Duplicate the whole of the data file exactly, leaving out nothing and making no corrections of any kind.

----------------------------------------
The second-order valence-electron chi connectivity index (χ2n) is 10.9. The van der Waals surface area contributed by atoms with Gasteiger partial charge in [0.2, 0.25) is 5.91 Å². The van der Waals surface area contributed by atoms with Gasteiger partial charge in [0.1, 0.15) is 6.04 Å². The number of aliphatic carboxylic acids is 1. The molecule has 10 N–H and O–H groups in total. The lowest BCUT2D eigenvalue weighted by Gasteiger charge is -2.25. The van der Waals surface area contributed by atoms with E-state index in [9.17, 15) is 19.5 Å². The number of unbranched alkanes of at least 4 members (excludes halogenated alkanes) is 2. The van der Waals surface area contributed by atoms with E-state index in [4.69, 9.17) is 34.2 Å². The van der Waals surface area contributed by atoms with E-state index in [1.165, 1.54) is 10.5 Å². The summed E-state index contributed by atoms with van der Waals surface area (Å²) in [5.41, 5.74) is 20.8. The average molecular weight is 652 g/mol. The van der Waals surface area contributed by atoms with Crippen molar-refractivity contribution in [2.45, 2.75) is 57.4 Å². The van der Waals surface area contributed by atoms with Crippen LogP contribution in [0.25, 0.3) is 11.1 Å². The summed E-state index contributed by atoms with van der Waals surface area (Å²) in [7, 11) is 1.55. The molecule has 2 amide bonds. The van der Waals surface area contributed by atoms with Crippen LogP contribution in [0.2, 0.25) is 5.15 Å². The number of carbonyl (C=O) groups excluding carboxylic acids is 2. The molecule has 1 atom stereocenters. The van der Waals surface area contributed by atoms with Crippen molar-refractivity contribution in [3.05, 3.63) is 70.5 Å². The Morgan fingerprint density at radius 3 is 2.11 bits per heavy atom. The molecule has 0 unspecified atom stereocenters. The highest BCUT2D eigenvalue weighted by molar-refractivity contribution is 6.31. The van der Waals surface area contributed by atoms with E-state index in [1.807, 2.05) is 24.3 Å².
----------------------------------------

The second-order valence-electron chi connectivity index (χ2n) is 10.9. The van der Waals surface area contributed by atoms with Gasteiger partial charge in [0.2, 0.25) is 5.91 Å². The van der Waals surface area contributed by atoms with Gasteiger partial charge in [0.1, 0.15) is 6.04 Å². The number of aliphatic carboxylic acids is 1. The molecule has 10 N–H and O–H groups in total. The lowest BCUT2D eigenvalue weighted by Gasteiger charge is -2.25. The van der Waals surface area contributed by atoms with E-state index in [9.17, 15) is 19.5 Å². The number of unbranched alkanes of at least 4 members (excludes halogenated alkanes) is 2. The van der Waals surface area contributed by atoms with E-state index in [4.69, 9.17) is 34.2 Å². The van der Waals surface area contributed by atoms with E-state index in [1.165, 1.54) is 10.5 Å². The summed E-state index contributed by atoms with van der Waals surface area (Å²) in [5.41, 5.74) is 20.8. The average molecular weight is 652 g/mol. The van der Waals surface area contributed by atoms with Crippen molar-refractivity contribution in [2.45, 2.75) is 57.4 Å². The van der Waals surface area contributed by atoms with Crippen LogP contribution in [0.25, 0.3) is 11.1 Å². The summed E-state index contributed by atoms with van der Waals surface area (Å²) in [7, 11) is 1.55. The molecule has 2 amide bonds. The van der Waals surface area contributed by atoms with Crippen LogP contribution in [0.2, 0.25) is 5.15 Å². The number of carbonyl (C=O) groups excluding carboxylic acids is 2. The molecule has 1 atom stereocenters. The van der Waals surface area contributed by atoms with Crippen molar-refractivity contribution in [3.05, 3.63) is 70.5 Å². The Morgan fingerprint density at radius 3 is 2.11 bits per heavy atom. The molecule has 0 unspecified atom stereocenters. The highest BCUT2D eigenvalue weighted by molar-refractivity contribution is 6.31. The van der Waals surface area contributed by atoms with E-state index in [1.807, 2.05) is 24.3 Å².